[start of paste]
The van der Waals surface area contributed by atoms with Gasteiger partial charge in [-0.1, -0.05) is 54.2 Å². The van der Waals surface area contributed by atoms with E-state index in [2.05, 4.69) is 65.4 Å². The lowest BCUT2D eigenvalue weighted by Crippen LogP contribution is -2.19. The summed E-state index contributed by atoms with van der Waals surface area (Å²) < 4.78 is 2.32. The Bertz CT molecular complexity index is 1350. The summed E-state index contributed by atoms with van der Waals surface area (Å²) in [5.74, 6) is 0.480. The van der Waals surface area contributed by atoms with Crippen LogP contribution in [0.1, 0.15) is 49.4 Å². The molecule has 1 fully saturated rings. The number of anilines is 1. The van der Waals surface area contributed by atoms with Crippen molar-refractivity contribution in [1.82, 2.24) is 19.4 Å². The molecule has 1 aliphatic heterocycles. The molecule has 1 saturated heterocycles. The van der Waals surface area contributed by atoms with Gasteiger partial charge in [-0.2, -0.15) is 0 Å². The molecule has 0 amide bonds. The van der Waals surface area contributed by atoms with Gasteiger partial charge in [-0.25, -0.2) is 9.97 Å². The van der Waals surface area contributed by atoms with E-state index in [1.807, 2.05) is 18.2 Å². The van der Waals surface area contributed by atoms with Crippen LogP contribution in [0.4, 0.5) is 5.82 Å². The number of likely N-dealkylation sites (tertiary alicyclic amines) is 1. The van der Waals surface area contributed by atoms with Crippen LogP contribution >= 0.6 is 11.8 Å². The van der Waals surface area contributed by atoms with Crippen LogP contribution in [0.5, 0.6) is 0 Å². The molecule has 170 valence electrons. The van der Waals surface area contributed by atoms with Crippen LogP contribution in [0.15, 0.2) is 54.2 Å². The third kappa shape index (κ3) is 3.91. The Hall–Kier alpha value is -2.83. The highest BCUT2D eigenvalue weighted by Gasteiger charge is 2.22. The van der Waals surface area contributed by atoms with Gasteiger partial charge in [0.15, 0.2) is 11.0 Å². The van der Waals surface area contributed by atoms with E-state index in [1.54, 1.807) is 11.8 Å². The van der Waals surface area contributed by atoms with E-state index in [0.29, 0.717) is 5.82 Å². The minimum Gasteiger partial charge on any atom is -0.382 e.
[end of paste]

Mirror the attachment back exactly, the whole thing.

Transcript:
The van der Waals surface area contributed by atoms with Gasteiger partial charge in [-0.1, -0.05) is 54.2 Å². The van der Waals surface area contributed by atoms with E-state index in [2.05, 4.69) is 65.4 Å². The lowest BCUT2D eigenvalue weighted by Crippen LogP contribution is -2.19. The summed E-state index contributed by atoms with van der Waals surface area (Å²) < 4.78 is 2.32. The Bertz CT molecular complexity index is 1350. The summed E-state index contributed by atoms with van der Waals surface area (Å²) in [5.74, 6) is 0.480. The van der Waals surface area contributed by atoms with Crippen LogP contribution in [0.1, 0.15) is 49.4 Å². The molecule has 1 fully saturated rings. The number of anilines is 1. The van der Waals surface area contributed by atoms with Crippen molar-refractivity contribution in [1.82, 2.24) is 19.4 Å². The molecule has 1 aliphatic heterocycles. The molecule has 1 saturated heterocycles. The van der Waals surface area contributed by atoms with Gasteiger partial charge in [-0.2, -0.15) is 0 Å². The molecule has 0 amide bonds. The van der Waals surface area contributed by atoms with Gasteiger partial charge in [-0.25, -0.2) is 9.97 Å². The van der Waals surface area contributed by atoms with E-state index in [1.807, 2.05) is 18.2 Å². The van der Waals surface area contributed by atoms with Crippen LogP contribution in [0.4, 0.5) is 5.82 Å². The number of likely N-dealkylation sites (tertiary alicyclic amines) is 1. The van der Waals surface area contributed by atoms with Crippen LogP contribution >= 0.6 is 11.8 Å². The van der Waals surface area contributed by atoms with Crippen LogP contribution in [0.5, 0.6) is 0 Å². The molecule has 170 valence electrons. The van der Waals surface area contributed by atoms with Crippen LogP contribution in [0.15, 0.2) is 54.2 Å². The third kappa shape index (κ3) is 3.91. The Hall–Kier alpha value is -2.83. The highest BCUT2D eigenvalue weighted by Gasteiger charge is 2.22. The van der Waals surface area contributed by atoms with Gasteiger partial charge in [0.15, 0.2) is 11.0 Å². The van der Waals surface area contributed by atoms with E-state index in [1.54, 1.807) is 11.8 Å². The van der Waals surface area contributed by atoms with E-state index in [0.29, 0.717) is 5.82 Å². The minimum Gasteiger partial charge on any atom is -0.382 e.